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Old 02-14-2010, 10:11 PM
 
Location: Marietta, GA
7,738 posts, read 10,014,918 times
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I noticed after the last storm and just saw on TV that GDOT spreads gravel on roads, supposedly to help with ice/snow. WHY? Don't they realize that gravel causes cracked windshields, dings on paint and wheels, and it really does nothing to help with traction. A mix of salt and sand is what almost all other jurisdictions use to help with winter roads, so anyone know why the idiots at GDOT insist on throwing rocks onto the roads?
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Old 02-14-2010, 11:14 PM
 
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It's better than leaving the icy roads alone for someone to slide out possibly leading to a major accident. The gravel will help with traction providing a coarse layer between the slippery ice and your tires.

Georgia doesn't get that many storms and it usually melts quickly making a supply of salt on hand not at the top of the priority list.
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Old 02-15-2010, 09:49 AM
 
9,807 posts, read 6,450,585 times
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the price of salt is quite steep and has gone up this year
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Old 02-15-2010, 03:17 PM
 
Location: Columbus, GA
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Salt also does quite a bit of damage to cars and the roads. Actually gravel works quite well for providing traction. It's what they use up in Alaska.
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Old 02-15-2010, 03:51 PM
 
Location: Marietta, GA
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They are using salt mixed with gravel. My point is that almost all towns in the northeast use sand. Marietta even used sand on some of the roads within the city....it provides traction without the broken windshields and paint chips.

I have never seen gravel used in any other place, but I can believe it about Alaska. Of course everyone in Alaska is driving a beat up 4x4 that sits 6 feet off the ground, so I doubt it affects too many vehicles there.
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Old 02-15-2010, 03:53 PM
 
Location: Marietta, GA
7,738 posts, read 10,014,918 times
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Quote:
Originally Posted by marmac View Post
the price of salt is quite steep and has gone up this year
My comment has nothing to do with salt...they still use salt...just mixed with gravel instead of sand. Sand is what you use....
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Old 02-15-2010, 06:03 PM
 
Location: Not Central Georgia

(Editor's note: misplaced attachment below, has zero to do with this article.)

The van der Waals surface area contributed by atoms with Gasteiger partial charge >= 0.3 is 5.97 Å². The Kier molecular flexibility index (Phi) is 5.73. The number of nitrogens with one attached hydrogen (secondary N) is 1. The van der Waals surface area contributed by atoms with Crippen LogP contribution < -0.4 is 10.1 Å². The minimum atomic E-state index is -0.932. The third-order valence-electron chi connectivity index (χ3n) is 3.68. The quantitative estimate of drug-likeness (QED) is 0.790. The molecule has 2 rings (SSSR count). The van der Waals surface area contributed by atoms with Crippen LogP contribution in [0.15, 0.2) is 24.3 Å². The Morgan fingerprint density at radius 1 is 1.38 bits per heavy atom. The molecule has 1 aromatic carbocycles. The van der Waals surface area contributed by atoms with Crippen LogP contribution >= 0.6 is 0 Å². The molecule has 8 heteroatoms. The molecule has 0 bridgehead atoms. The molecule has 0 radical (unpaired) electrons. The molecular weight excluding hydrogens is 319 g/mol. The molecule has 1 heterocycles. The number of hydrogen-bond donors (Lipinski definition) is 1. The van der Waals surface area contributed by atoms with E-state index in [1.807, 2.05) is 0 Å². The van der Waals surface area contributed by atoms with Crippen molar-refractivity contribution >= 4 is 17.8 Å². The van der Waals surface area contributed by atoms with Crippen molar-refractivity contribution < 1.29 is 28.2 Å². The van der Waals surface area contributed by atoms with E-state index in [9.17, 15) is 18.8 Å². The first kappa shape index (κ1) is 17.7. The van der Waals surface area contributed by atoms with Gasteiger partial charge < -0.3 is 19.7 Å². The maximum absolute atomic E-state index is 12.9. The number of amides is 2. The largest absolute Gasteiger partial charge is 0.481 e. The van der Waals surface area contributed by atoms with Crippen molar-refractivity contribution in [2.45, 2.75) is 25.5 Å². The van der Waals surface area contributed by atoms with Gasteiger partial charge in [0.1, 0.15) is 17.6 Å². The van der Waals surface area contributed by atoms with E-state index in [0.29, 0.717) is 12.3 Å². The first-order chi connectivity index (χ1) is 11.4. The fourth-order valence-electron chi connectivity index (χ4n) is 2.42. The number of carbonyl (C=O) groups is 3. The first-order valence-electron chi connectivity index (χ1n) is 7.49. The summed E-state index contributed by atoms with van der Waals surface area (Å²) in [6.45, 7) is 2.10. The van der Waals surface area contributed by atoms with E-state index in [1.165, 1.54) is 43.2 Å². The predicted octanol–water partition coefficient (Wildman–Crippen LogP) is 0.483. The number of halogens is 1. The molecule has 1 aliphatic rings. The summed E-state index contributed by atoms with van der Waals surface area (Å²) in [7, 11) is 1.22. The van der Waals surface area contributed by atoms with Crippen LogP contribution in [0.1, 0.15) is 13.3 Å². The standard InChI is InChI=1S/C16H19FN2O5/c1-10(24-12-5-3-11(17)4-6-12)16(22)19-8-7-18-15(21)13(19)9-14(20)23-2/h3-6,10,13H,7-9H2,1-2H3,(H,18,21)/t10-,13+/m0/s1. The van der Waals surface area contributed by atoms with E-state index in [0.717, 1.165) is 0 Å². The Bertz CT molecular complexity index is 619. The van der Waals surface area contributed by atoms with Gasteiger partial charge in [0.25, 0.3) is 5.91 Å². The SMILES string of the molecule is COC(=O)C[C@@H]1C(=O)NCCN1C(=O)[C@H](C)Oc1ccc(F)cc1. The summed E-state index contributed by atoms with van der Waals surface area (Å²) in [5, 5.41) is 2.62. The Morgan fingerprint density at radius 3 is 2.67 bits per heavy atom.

1,502 posts, read 2,380,833 times
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neil0311,

Salt will melt the ice... but when the salt is gone what you have left is water... which likely will turn back to ice again. Sand it great for traction, but needs to be applied often... which, at least in the southern region of the state, is probably required once every three years or so (in my neck of the woods, any ways). Cinders are used often, which pretty much start off as pea size gravel but crushes quickly... and ends up like sand, gone in a short amount of time. The happy medium is small rocks that seem to hang around longer. Long enough to find a windshield or two.
Whats the answer? Move to Miami or become heavily insured. So easy a caveman can do it.
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Old 02-18-2010, 04:51 PM
 
Location: Acworth
1,350 posts, read 2,585,285 times
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It is cheap, works FAST and typically goes away (blows off) quickly. The gravel/sand/silt mix they use isn't big enough to crack anything, but it will sandblast your paint and glass in the right conditions, including the parts where the wheels throw it against the body - had that happen to somebody on a ski trip.

Pure salt takes time to work and wears away too fast. Also to actually salt an entire road with it alone is $$$, and we dont hold enough in stock anyway for the 1-2 times they need to spot treat roads a year.
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Old 02-20-2010, 09:17 PM
Status: "Speaking gets your voice heard, but think beforehand." (set 24 days ago)
 
Location: Norcross, GA. (Metro Atlanta)
3,474 posts, read 3,680,736 times
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GDOT is in the stone age and will be for a long time with all the budget woes.
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Old 02-21-2010, 05:21 AM
 
7,852 posts, read 12,737,595 times
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Quote:
Originally Posted by WanderingImport View Post
GDOT is in the stone age and will be for a long time with all the budget woes.
I've seen and read about MANY places outside of Georgia that use gravel mixtures for slick roads. It isn't a Georgia/Atlanta thing.
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